The following steps are the key part of the method of this invention for depositing a layer of spin-on-glass on a wafer. As the wafer is rotated at a first angular velocity a first volume of solvent is deposited on the wafer through a first nozzle 22, see FIGS. 1 and 6. In this example the solvent is isopropyl alcohol or a solvent comprising isopropanol, ethyl alcohol, methylsiloxane, n-butyl alcohol, and water. The first volume in this example is between about 4.5 and 5.5 cubic centimeters. The first angular velocity in this example is a low speed and is between about 325 and 395 revolutions per minute. After the first volume of solvent has been deposited the wafer continues to spin for a first time, in this example between about 0.15 and 0.25 seconds, see FIG. 6.

Next, as shown in FIGS. 1 and 6, with the wafer 10 rotating at the first angular velocity, in this example between about 325 and 395 revolutions per minute, a second volume of uncured dielectric is deposited on the wafer 10 through a second nozzle 20. The second volume is less than the first volume and in this example is between about 3 and 4 cubic centimeters. In this example the uncured dielectric is uncured spin-on-glass. After the second volume of uncured dielectric, in this example uncured spin-on-glass, has been deposited the wafer continues to spin for a second time, in this example between about 0.15 and 0.25 seconds, see FIG. 6. The wafer is then rotated at a second angular velocity, greater than the first angular velocity, for a third time, see FIG. 6. In this example the second angular velocity is between about 2700 and 3300 revolutions per minute and the third time is between about 8 and 12 seconds.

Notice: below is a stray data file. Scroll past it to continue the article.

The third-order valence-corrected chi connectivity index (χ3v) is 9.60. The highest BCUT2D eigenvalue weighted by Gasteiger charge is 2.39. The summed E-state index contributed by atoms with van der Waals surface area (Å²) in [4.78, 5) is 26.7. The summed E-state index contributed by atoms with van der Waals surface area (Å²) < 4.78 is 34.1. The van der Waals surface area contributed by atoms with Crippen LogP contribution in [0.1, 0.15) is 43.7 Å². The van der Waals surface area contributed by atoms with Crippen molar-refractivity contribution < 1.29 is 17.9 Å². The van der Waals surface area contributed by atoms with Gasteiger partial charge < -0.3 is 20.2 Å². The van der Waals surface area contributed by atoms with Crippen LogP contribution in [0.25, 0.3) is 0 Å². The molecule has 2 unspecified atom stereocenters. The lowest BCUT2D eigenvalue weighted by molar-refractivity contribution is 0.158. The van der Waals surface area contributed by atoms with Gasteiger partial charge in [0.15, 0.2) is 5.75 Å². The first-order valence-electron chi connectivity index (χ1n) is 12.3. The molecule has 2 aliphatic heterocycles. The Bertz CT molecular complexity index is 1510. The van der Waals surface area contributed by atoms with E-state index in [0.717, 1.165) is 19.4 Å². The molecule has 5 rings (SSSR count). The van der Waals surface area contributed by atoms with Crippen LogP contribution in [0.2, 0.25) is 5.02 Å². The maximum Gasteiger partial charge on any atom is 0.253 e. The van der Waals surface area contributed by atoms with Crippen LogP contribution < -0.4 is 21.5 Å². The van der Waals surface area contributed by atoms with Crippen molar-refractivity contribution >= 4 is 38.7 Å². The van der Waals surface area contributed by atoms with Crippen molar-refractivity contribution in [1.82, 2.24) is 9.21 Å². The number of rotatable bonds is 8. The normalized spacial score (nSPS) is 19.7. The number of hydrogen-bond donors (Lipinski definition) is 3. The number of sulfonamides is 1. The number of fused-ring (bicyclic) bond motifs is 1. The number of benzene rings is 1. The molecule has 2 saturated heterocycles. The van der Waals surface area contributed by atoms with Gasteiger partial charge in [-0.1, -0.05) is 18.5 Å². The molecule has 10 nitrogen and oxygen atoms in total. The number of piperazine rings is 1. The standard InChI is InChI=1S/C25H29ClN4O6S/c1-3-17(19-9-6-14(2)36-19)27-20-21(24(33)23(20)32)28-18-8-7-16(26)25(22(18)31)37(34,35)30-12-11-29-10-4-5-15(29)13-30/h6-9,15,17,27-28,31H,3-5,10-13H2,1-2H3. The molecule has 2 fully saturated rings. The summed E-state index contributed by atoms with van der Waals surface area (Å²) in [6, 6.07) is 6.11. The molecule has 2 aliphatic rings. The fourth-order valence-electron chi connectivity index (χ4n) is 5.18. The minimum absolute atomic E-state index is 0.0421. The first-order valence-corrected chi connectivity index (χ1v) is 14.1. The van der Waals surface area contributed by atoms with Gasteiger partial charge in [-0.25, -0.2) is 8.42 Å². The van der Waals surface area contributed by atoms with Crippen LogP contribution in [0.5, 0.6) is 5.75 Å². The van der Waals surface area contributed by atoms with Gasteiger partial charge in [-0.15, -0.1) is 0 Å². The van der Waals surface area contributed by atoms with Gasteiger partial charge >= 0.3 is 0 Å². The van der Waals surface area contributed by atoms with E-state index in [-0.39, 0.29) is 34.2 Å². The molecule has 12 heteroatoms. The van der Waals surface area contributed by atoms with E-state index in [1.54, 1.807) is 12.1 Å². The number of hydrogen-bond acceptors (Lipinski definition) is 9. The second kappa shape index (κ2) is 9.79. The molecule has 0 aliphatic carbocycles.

The wafer is then removed from the wafer holder for further processing including the curing of the dielectric. Using this method the spiral defects in the layer of spin-on-glass are avoided. FIG. 7. shows a top view of the wafer 10 free of spiral defects. Measurements made on wafers having the spin-on-glass deposited without the solvent deposition step of this invention indicated between 300 and 36,000 spiral defects in the layer of spin-on-glass per wafer. Measurements made on wafers having the spin-on-glass deposited with the solvent deposition step of this invention indicated less than 20 spiral defects in the layer of spin-on-glass per wafer.

While the invention has been particularly shown and described with reference to the preferred embodiments thereof, it will be understood by those skilled in the art that various changes in form and details may be made without departing from the spirit and scope of the invention.

Claims (20)

What is claimed is:
1. A method of forming a dielectric on a substrate, comprising the steps of:
providing a substrate having a first surface and an axis, wherein said axis is at the center of and perpendicular to said first surface of said substrate;
providing means for rotating said substrate about said axis;
placing said substrate on said means for rotating said substrate about said axis;
rotating said substrate about said axis at a first angular velocity while depositing a first volume of cleaning solution on said first surface of said substrate;
rotating said substrate about said axis at said first angular velocity for a first time after said first volume of cleaning solvent has been deposited on said first surface of said substrate;
rotating said substrate about said axis at said first angular velocity while depositing a second volume of uncured dielectric on said first surface of said substrate, wherein said second volume is less than said first volume;
rotating said substrate about said axis at said first angular velocity for a second time after said second volume of uncured dielectric has been deposited on said first surface of said substrate;